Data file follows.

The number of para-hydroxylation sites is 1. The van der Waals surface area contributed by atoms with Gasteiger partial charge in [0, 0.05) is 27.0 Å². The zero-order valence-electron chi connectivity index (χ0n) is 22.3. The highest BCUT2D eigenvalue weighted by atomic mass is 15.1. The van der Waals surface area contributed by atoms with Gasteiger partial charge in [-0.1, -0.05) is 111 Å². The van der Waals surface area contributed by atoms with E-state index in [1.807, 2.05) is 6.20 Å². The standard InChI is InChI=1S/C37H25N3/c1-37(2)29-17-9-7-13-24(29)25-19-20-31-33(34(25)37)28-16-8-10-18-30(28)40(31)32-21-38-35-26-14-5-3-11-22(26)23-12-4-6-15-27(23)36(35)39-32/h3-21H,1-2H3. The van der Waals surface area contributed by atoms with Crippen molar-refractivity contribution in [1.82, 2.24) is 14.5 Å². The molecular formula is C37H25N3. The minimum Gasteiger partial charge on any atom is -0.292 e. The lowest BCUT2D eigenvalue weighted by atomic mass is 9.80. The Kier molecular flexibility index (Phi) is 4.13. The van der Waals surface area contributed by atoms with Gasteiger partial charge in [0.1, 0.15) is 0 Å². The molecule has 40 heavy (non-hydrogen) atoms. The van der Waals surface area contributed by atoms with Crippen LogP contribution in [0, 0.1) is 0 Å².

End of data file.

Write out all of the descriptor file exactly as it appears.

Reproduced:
The number of para-hydroxylation sites is 1. The van der Waals surface area contributed by atoms with Gasteiger partial charge in [0, 0.05) is 27.0 Å². The zero-order valence-electron chi connectivity index (χ0n) is 22.3. The highest BCUT2D eigenvalue weighted by atomic mass is 15.1. The van der Waals surface area contributed by atoms with Gasteiger partial charge in [-0.1, -0.05) is 111 Å². The van der Waals surface area contributed by atoms with E-state index in [1.807, 2.05) is 6.20 Å². The standard InChI is InChI=1S/C37H25N3/c1-37(2)29-17-9-7-13-24(29)25-19-20-31-33(34(25)37)28-16-8-10-18-30(28)40(31)32-21-38-35-26-14-5-3-11-22(26)23-12-4-6-15-27(23)36(35)39-32/h3-21H,1-2H3. The van der Waals surface area contributed by atoms with Crippen molar-refractivity contribution in [1.82, 2.24) is 14.5 Å². The molecular formula is C37H25N3. The minimum Gasteiger partial charge on any atom is -0.292 e. The lowest BCUT2D eigenvalue weighted by atomic mass is 9.80. The Kier molecular flexibility index (Phi) is 4.13. The van der Waals surface area contributed by atoms with Gasteiger partial charge in [0.1, 0.15) is 0 Å². The molecule has 40 heavy (non-hydrogen) atoms. The van der Waals surface area contributed by atoms with Crippen LogP contribution in [0, 0.1) is 0 Å².